Susan: So, how to find someone to love, to fit into our lives and plans? How to find romance? The Internet? Professional matchmakers? Singles functions? Synagogue? In-to-me-see. Are you going to find that on JDate?

Laura: Surprisingly, every man I’ve dated in the last eight years I met online.

Carolyn: I went on JDate when I separated, and I found two men I’d dated before I got married. It was traumantic, because I don’t want to get involved with somebody else’s cast-offs.

Tamara: I don’t know what it is about Jewish men. Maybe they’re just too much in their heads. I think that Jewish men and Jewish women are looking for that connection, but sometimes they can’t find it in their own Jewish community.

Laura: If you are honest with yourself and allowing yourself to be vulnerable to the world, that’s what you get in the romance and the relationship. I think that tonight was as rich and fulfilling as you could get. Too bad we don’t have dates like this! [Laughter and much agreement.]

Susan H. Barocascurrently working on a Masters in multi-tasking, is a writer, filmmaker teacher and single parent. She is working on a book about family food and a film about a Jewish landmark in D.C. 


Have Computer. Will Romance Follow?
By S.H.B.

When I found out that the 67-yearold mother of one of my friends had met her “significant other” on the internet, I googled “Jewish Internet dating”—2,090,000 results! The top 10 sites split between the actual dating sites and sites that wanted to give me advice on how to do it. One site offered men advice on how to create a “masculine and confident dating profile” while for women, a “sexy dating profile.”

Feeling a bit cynical, I phoned this woman for verification. I’ll call her Alice. Yes, she was delighted to tell me, it’s true, and I had caught her just a few hours before she was leaving on a two-week vacation with “Mr JDate.” We’ll call him Richard.

Alice took up Internet dating in 2004, two years after the death of her second husband. “JDate was the only site I used,” she says. “At the beginning, you spend a couple of months on how to pick up and answer ads and how to write a succinct response. You have to give enough pertinent information without putting yourself on the line.” Alice used a pseudonym and gave out only her cell phone number, so she knew anybody who called asking for her other self was from the Internet.

After she and Richard met online and exchanged a few emails and phone calls, they decided to meet in person at a restaurant halfway between their two Massachusetts homes. Alice felt this was totally safe, and was impressed when he came out of the restaurant to meet her and “walk me in like a gentleman.” She describes it as a completely natural relationship from the beginning. “Here was somebody who fit. It was as if we had known each other for a very long time.”

Before Richard, Alice enjoyed meeting “some interesting people” from Internet connections, but also had her share of strange encounters. “Some guys start out sounding very nice and interesting, then out of nowhere you get weird questions or comments.” Like the one who couldn’t wait to get together with her and tell her all of his great first date stories. She told him she wasn’t interested in being one of those stories. Overall, Alice found “a lot of people were much more polite than you ever would have expected.”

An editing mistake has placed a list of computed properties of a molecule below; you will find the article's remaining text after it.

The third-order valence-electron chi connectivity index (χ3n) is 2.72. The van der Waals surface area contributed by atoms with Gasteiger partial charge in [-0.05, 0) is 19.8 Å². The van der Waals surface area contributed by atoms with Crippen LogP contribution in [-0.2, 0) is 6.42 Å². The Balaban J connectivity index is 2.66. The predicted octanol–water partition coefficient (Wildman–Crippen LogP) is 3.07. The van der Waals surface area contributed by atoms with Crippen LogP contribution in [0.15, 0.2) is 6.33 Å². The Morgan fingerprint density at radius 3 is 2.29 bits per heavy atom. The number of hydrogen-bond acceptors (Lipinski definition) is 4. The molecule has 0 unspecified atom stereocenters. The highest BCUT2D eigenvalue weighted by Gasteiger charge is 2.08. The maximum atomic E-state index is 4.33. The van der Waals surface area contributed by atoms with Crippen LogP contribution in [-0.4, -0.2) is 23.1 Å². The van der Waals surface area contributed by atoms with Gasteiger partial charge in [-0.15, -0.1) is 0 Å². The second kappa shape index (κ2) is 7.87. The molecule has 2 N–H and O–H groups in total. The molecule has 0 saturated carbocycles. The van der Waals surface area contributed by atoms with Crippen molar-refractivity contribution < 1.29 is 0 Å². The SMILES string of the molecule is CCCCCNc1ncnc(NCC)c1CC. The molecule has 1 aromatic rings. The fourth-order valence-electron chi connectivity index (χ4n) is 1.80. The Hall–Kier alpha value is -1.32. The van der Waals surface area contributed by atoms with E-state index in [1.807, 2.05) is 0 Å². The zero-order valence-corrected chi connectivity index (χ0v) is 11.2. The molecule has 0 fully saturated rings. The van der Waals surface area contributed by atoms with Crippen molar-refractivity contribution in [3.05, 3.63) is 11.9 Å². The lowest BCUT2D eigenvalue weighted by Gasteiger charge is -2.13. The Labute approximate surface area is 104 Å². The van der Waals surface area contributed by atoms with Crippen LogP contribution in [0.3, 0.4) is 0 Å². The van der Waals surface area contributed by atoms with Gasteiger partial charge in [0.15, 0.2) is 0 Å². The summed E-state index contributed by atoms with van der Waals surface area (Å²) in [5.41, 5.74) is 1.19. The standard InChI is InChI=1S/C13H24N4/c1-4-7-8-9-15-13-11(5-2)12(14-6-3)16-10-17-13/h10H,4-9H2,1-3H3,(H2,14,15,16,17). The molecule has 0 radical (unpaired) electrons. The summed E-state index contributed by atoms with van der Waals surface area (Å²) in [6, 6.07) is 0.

According to the online Dating Services Information Guide, there are a lot of Alices and Richards out there; boasts about 500,000 registered Jewish singles, with 15,000 joining every month and hundreds of couples who have met and married through the service. (More details on them are available at the site’s Happy Endings section.)

But those numbers didn’t add up for Marsha (a pseudonym), 49, from Connecticut, who first tried JDate when she separated from her husband in 2001. “I didn’t have a clue what it was about,” she says. “I did it because my sister was successful at meeting people, and I live in an area without a significant single population.” When her sister was 40, she met her husband through the internet. Marsha’s experience was quite different, “it was very heady the first few times that someone was interested and we got together, almost a kind of adolescent feeling of sexual energy and potential romance,” she says. “Now I find it disruptive and too time-consuming. It takes a tremendous amount of time searching, reading and writing responses. The process is also a bit of an emotional rollercoaster. I get too little return for the amount of time I have to invest. Right now, I can’t do that and parent my children, work and take care of my house and the rest of my life.” What she finds positive, however, is the knowledge that when she’s ready there are other single people out there who are her age and looking for partners.

Danielle Werchowsky, 45, of Arlington, Virginia, hasn’t found a lasting romantic partner, but over the past 10 years that she has used Internet dating, she has had good dates and even made a few lasting friendships. One change she has noticed over the years of using internet dating is that “in the mid-40s, there’s not as much property on the market as when you’re younger.”

Now the single mother of a two-year-old, Danielle advises that “it’s important to get on the phone relatively early to get a better sense of the person, but then don’t drag it out with a lot of calls. There’s something about face-to-face chemistry that can’t be duplicated on the telephone or Internet.

The Fairy Godmother of Introductions

by Sandee Brawarsky

I was once a relationships expert. That was the tagline that producers attached to my name, for about eight months more than 10 years ago, when I did a circuit of radio and television appearances, including Oprah.